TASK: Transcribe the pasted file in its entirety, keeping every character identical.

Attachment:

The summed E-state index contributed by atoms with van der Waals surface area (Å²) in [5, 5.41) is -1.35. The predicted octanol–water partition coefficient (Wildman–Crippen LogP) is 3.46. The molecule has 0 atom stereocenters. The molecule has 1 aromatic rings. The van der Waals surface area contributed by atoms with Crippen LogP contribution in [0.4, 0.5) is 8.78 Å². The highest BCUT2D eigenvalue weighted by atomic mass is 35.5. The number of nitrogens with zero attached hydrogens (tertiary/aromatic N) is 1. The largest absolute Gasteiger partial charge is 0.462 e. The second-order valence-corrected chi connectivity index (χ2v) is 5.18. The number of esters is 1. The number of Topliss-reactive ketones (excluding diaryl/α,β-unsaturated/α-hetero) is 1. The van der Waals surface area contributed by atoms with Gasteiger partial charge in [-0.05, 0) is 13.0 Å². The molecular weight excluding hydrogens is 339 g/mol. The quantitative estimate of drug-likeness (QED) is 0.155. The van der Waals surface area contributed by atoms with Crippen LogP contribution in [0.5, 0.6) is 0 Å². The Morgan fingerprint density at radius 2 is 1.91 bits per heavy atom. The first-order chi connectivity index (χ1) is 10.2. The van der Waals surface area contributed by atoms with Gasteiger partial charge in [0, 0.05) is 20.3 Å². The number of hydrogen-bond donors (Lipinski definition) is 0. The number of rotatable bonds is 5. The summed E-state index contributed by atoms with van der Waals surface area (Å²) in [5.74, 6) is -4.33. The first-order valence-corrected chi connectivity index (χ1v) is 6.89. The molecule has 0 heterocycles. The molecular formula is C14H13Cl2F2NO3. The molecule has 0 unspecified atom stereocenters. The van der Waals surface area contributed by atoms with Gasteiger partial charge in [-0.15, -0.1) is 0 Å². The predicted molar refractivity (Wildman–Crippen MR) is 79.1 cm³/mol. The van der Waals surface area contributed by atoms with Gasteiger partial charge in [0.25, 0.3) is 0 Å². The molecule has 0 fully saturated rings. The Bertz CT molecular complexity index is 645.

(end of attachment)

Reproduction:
The summed E-state index contributed by atoms with van der Waals surface area (Å²) in [5, 5.41) is -1.35. The predicted octanol–water partition coefficient (Wildman–Crippen LogP) is 3.46. The molecule has 0 atom stereocenters. The molecule has 1 aromatic rings. The van der Waals surface area contributed by atoms with Crippen LogP contribution in [0.4, 0.5) is 8.78 Å². The highest BCUT2D eigenvalue weighted by atomic mass is 35.5. The number of nitrogens with zero attached hydrogens (tertiary/aromatic N) is 1. The largest absolute Gasteiger partial charge is 0.462 e. The second-order valence-corrected chi connectivity index (χ2v) is 5.18. The number of esters is 1. The number of Topliss-reactive ketones (excluding diaryl/α,β-unsaturated/α-hetero) is 1. The van der Waals surface area contributed by atoms with Gasteiger partial charge in [-0.05, 0) is 13.0 Å². The molecular weight excluding hydrogens is 339 g/mol. The quantitative estimate of drug-likeness (QED) is 0.155. The van der Waals surface area contributed by atoms with Crippen LogP contribution in [0.5, 0.6) is 0 Å². The Morgan fingerprint density at radius 2 is 1.91 bits per heavy atom. The first-order chi connectivity index (χ1) is 10.2. The van der Waals surface area contributed by atoms with Gasteiger partial charge in [0, 0.05) is 20.3 Å². The number of hydrogen-bond donors (Lipinski definition) is 0. The number of rotatable bonds is 5. The summed E-state index contributed by atoms with van der Waals surface area (Å²) in [5.74, 6) is -4.33. The first-order valence-corrected chi connectivity index (χ1v) is 6.89. The molecule has 0 heterocycles. The molecular formula is C14H13Cl2F2NO3. The molecule has 0 unspecified atom stereocenters. The van der Waals surface area contributed by atoms with Gasteiger partial charge in [-0.15, -0.1) is 0 Å². The predicted molar refractivity (Wildman–Crippen MR) is 79.1 cm³/mol. The van der Waals surface area contributed by atoms with Gasteiger partial charge in [0.25, 0.3) is 0 Å². The molecule has 0 fully saturated rings. The Bertz CT molecular complexity index is 645.